Go back to his MVP season in 2016 where Dexter Fowler was the table setter for this team. The more he got on base, the better the offense and Bryant was during the season. With hitters like Anthony Rizzo, Kyle Schwarber and Javy Baez behind him, teams wouldn’t want to get too careful with Bryant with the fear of putting two guys on ahead of the big boppers. That is why I think he would get not only more fastballs, but more pitches to hit in the second spot of the lineup.

1B Anthony Rizzo: Rizzo has moved around a lot more in recent years, but I like him in the No. 3 spot. Yes, he was very good at leadoff. Yes, he would be the perfect cleanup hitter, but much like Bryant, his best numbers have always come from the No. 3 spot, which is where I would start him for now.

Hitting in the No. 3 hole gives Rizzo the chance to drive in plenty of runs, especially early on should the top two men do their job, or he can play leadoff by extending the inning if no one is on base. His great eye at the plate and willingness to get hit by pitches tend to make him a tough out, which is why he has been a 100 RBI seemingly every season since 2015.

LF Kyle Schwarber: Another guy that has bounced around a lot and struggled to find his form since a breakout World Series in 2016, Schwarber may have discovered something in the second half of 2019 as he became the Cubs best hitter down the stretch. His high on-base percentage and raw power is an understatement, and pairing him with Rizzo near the top of the lineup gives the Cubs two pure RBI men from the left side of the plate.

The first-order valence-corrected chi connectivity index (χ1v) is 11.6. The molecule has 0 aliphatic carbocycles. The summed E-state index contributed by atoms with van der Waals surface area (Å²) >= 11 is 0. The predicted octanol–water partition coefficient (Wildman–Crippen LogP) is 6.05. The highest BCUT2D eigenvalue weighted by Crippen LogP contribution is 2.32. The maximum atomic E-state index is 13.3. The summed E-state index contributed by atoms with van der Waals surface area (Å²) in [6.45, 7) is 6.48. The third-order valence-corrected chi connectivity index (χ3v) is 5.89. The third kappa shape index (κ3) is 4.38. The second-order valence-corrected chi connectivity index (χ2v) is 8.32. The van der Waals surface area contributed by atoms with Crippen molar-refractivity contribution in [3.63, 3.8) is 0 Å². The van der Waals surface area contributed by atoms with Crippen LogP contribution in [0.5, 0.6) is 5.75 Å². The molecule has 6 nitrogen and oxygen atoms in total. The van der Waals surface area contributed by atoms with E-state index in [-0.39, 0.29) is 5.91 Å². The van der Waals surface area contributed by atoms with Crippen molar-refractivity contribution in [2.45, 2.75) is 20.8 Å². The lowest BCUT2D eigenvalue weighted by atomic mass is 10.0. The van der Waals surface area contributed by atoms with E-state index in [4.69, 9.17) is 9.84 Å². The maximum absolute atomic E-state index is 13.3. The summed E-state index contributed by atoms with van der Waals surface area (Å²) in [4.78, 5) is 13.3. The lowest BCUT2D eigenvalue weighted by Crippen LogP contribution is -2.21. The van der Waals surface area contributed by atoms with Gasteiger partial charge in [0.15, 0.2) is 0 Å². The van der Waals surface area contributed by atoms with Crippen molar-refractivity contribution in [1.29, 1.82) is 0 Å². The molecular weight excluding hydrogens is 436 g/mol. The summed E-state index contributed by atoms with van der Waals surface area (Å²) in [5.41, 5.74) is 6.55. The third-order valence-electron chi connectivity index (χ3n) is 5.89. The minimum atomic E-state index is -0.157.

Down the stretch last season, it was Schwarber along with Nicholas Castellanos who carried the team offensively with Schwarber leading the club in homers with 38 and finishing second in RBI’s with 92 only behind Rizzo. Ideally, the Cubs want him to hit better than the .240 range, but after posting a near .300 average the final six weeks of the season, maybe he figured something out to become the cleanup hitter for this team.

SS Javy Baez: Baez is a compelling case because of his aggressive nature at the plate. He will strikeout 200 plus times a year and will never reach the 40-walk mark unless intentional. However, on the positive side of things, his power and growth as a hitter is off the charts, so putting him in the middle of the lineup seems like an ideal fit.